China tames latest Delta-induced surge in 35 days
Chinese 'Four Early' model proves effective: experts
By Liu Caiyu Published: Aug 23, 2021 10:28 PM Updated: Aug 24, 2021 08:21 AM
China has put the latest wide-spread outbreak under control in 35 days as zero domestic confirmed COVID-19 cases were registered on Monday in the country despite that an asymptomatic case was reported late that day, a result that experts said proves the effectiveness of China's anti-epidemic model.
Since the first cases in the latest outbreak that started in July 20 in an airport in Nanjing, capital of East China's Jiangsu Province, the latest round of epidemic surge affected more than ten provinces and regions. It is regarded as the widest-spread one since the Wuhan outbreak in 2020 and the number of daily new cases at a time exceeded 100.
Wang Guangfa, a respiratory expert at Peking University First Hospital, told the Global Times on Monday that China's precise zero-tolerance epidemic strategy has guarded the country against epidemic flare-ups one more time, despite the highly-transmissible Delta variant and larger areas affected, further proving the effectiveness of China's epidemic coping model which stresses "Four-Early" measures - early detection, early reporting, early quarantine, and early treatment of COVID-19 cases.
A Beijing-based immunologist told the Global Times on condition of anonymity that with this zero tolerance model of fighting the virus, China was able to stamp out the epidemic surge in 35 days. In the future, China's response could be faster and more precise as the country is ready to tweak it anytime in the face of more emerging mutations and the pandemic situation.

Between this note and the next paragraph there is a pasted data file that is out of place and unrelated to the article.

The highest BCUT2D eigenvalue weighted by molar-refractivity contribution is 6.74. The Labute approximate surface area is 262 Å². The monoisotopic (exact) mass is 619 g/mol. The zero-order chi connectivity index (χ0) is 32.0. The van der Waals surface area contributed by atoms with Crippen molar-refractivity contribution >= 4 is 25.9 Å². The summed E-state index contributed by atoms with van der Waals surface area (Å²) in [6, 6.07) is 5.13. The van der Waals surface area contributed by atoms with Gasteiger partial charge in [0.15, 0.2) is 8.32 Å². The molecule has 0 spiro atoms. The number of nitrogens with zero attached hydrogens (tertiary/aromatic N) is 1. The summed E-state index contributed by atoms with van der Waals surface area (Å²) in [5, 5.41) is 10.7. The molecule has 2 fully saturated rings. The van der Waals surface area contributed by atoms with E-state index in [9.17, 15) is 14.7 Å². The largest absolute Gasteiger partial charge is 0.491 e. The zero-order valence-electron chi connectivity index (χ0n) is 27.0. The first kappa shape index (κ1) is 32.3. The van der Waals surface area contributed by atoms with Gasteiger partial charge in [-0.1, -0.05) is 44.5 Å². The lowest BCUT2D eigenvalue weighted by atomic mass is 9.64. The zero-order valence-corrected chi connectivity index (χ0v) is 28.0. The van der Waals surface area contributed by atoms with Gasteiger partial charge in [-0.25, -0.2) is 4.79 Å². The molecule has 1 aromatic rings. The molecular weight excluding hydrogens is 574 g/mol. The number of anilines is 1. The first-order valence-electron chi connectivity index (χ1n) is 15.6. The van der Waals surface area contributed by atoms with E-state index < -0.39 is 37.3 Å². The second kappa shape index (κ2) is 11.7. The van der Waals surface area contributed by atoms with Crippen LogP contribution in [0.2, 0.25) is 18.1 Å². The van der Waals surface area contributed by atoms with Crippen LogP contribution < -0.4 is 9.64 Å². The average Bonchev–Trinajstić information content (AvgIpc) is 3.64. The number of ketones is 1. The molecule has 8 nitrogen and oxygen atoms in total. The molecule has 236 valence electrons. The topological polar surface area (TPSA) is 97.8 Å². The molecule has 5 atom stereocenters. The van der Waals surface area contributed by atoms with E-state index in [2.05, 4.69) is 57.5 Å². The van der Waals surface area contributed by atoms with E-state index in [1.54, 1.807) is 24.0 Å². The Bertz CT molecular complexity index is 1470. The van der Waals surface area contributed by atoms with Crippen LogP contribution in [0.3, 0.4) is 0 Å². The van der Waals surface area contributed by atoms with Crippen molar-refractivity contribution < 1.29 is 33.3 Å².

China's zero tolerance method of the epidemic coping strategy will continue. At the same time, the immunologist suggested boosting efforts in prompting vaccinations to slow down transmissions and reduce severe illness as well as give booster shots for frontline workers.
After 35 days, the Global Times found that over the weekend, places such as Beijing, Jiangsu and Southwest China's Sichuan announced they would gradually lift restrictions and restore normal life and production.
Since Monday, those who leave Nanjing will not need to present negative nucleic acid test results. Those who intend to enter Nanjing from low-risk regions will only need a green health QR code and normal temperature. Public transportation within the province has also normalized.
Nanjing has been reporting zero domestic confirmed cases for 10 days as of Monday, and the entire province reported zero confirmed cases for the first time on Monday.
From Sunday, Sichuan Province resumed cross-region travel and all main traffic routes in Hubei Province's Wuhan also resumed. Beijing also cleared all epidemic controlled regions following the restrictions of two neighborhoods in Fangshan district being lifted on Sunday afternoon, and two communities in Wangjing, Chaoyang district, being lifted out of lockdown starting Tuesday.
Zhengzhou, capital city of Central China's Henan Province which has registered zero domestic confirmed cases for 8 days, was cleared of all high-risk regions. Buses and taxis, and car-hailing platforms within the urban downtown resumed operations on Monday.